So for most, putting your voucher details into the online form should work. If you're struggling, call up for help but do it in the afternoon, when it should be easier to get through.
For those still waiting, Tui promised to pay any outstanding refund requests for holidays cancelled due to the coronavirus pandemic by 30 September 2020, so you should have been paid by now, and should follow up if you haven't been. See our Tui refunds promise MSE News story for full info.
If you're still having difficulties, let us know at email@example.com. We'll be continuing to keep a close eye on it and will follow up with Tui if needed.
There may be hope for Ryanair customers waiting for refunds for cancelled flights, as the airline has said it's making "rapid progress" to clear its refund backlog. It claimed that 90% of customers who booked directly with Ryanair and requested refunds for cancelled flights between March and June were set to be paid by the end of July.
We've asked the airline if it met this target, and what's happening for July/August refunds, and will update this guide when we hear back.
Some customers say they're still unhappy and waiting for refunds – and Ryanair languished at the bottom of our latest travel survey, with only 4% of Ryanair customers who responded saying they'd received a full refund after a cancellation.
We've full info and tips on what you can try if you haven't been paid, including how to try and get hold of customer service – see What to do if you're still waiting for a Ryanair refund.
We've been swamped with complaints about Virgin Atlantic and Virgin Holidays. Both are giving vouchers for cancelled bookings automatically, but if you want a cash refund you'll need to ask for it proactively, and may need to wait to get it.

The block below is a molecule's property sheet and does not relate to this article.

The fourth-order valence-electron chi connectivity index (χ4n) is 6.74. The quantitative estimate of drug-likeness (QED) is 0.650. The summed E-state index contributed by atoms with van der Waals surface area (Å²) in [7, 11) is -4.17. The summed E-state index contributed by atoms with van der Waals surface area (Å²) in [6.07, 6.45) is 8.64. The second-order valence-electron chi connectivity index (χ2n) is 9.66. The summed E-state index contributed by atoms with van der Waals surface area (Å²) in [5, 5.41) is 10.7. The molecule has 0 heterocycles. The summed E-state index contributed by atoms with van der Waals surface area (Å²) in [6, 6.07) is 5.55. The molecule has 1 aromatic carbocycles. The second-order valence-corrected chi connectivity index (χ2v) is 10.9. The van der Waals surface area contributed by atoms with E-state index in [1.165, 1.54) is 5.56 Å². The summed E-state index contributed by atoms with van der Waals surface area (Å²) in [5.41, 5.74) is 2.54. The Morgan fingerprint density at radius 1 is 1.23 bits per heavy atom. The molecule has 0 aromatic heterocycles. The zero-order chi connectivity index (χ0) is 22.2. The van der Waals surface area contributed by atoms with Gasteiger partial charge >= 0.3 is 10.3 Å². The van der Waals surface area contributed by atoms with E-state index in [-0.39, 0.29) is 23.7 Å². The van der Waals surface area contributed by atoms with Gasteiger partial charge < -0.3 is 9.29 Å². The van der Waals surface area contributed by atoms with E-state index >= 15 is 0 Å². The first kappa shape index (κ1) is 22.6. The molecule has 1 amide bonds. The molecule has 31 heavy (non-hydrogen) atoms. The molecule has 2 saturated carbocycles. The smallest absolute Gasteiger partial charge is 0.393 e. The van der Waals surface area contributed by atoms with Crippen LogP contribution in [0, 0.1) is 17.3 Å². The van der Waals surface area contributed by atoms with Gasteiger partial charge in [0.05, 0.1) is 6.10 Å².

Many customers have understandably told us they're furious at having to wait almost four months to get their cash back. Others tell us they're struggling to get in touch with the firms or have been told conflicting info – some were originally given timeframes of between 14 and 90 days, then told that it would take longer.
Virgin has now promised to pay outstanding refunds by the end of October. It's said Virgin Atlantic and Virgin Holidays customers with outstanding claims should be paid by then, while those who make a new claim by the end of September should be refunded within 60 days. See Virgin refunds latest for full details.
Here are a few of the complaints we've seen:
Unlike some firms which have been reluctant to pay out refunds at all instead of vouchers, Virgin insists it WILL give cash back if you ask – you just may face a long wait for it. Here's what to try if your trip's been cancelled:
1) Weigh up first whether you definitely want a cash refund. With many travel firms struggling, we always say it's worth considering whether you're in a position to show forbearance. If you choose to accept a voucher or credit rather than demand a refund, you won't need to do anything to claim it – these are being sent to those with cancelled trips automatically.
If you accept a Virgin Holidays voucher, you can use it to rebook up to 31 December 2021. You'll have until 31 March 2021 to redeem the voucher – if you've not used it by then you can still request a refund.
If you accept Virgin Atlantic credit, you can use it to rebook on an alternative date up to 30 September 2022, and can also change the destination and name on the ticket. If you book to travel before 30 November 2020, any fare difference will be waived.
Of course, the safest option is always to demand a cash refund rather than a voucher – especially given the challenges faced by the travel industry at the moment. So you'll need to weigh up the pros and cons.
2) If you want a refund, applying online may be (slightly) quicker than phoning up. If you want a cash refund, you'll need to get in touch to ask for one.
With Virgin Holidays, the simplest way is online, using the refund request links in the email you should have received letting you know about the cancellation and the 'Manage my booking' portal. You can also ring up customer services, but if you request a refund online, the 'clock' for getting the cash starts as soon as you submit the request. If you call, it starts when the adviser you speak to confirms your request, so it could be slightly less efficient.